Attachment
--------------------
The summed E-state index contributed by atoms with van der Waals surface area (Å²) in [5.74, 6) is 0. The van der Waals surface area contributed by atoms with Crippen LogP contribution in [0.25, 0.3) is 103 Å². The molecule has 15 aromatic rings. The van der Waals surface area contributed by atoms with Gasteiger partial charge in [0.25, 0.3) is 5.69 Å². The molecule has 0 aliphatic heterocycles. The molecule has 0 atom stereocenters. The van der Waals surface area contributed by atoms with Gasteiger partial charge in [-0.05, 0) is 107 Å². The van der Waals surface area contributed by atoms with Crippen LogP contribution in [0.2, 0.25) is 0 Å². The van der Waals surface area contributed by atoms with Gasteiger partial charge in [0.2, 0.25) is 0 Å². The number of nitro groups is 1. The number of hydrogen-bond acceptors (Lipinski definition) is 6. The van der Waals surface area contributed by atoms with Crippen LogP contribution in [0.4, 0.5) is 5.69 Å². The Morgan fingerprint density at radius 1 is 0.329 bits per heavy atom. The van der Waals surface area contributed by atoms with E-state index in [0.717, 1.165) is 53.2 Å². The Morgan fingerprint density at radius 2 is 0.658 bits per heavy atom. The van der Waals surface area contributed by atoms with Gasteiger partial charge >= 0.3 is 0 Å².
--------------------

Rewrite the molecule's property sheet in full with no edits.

The summed E-state index contributed by atoms with van der Waals surface area (Å²) in [5.74, 6) is 0. The van der Waals surface area contributed by atoms with Crippen LogP contribution in [0.25, 0.3) is 103 Å². The molecule has 15 aromatic rings. The van der Waals surface area contributed by atoms with Gasteiger partial charge in [0.25, 0.3) is 5.69 Å². The molecule has 0 aliphatic heterocycles. The molecule has 0 atom stereocenters. The van der Waals surface area contributed by atoms with Gasteiger partial charge in [-0.05, 0) is 107 Å². The van der Waals surface area contributed by atoms with Crippen LogP contribution in [0.2, 0.25) is 0 Å². The van der Waals surface area contributed by atoms with Gasteiger partial charge in [0.2, 0.25) is 0 Å². The number of nitro groups is 1. The number of hydrogen-bond acceptors (Lipinski definition) is 6. The van der Waals surface area contributed by atoms with Crippen LogP contribution in [0.4, 0.5) is 5.69 Å². The Morgan fingerprint density at radius 1 is 0.329 bits per heavy atom. The van der Waals surface area contributed by atoms with E-state index in [0.717, 1.165) is 53.2 Å². The Morgan fingerprint density at radius 2 is 0.658 bits per heavy atom. The van der Waals surface area contributed by atoms with Gasteiger partial charge >= 0.3 is 0 Å².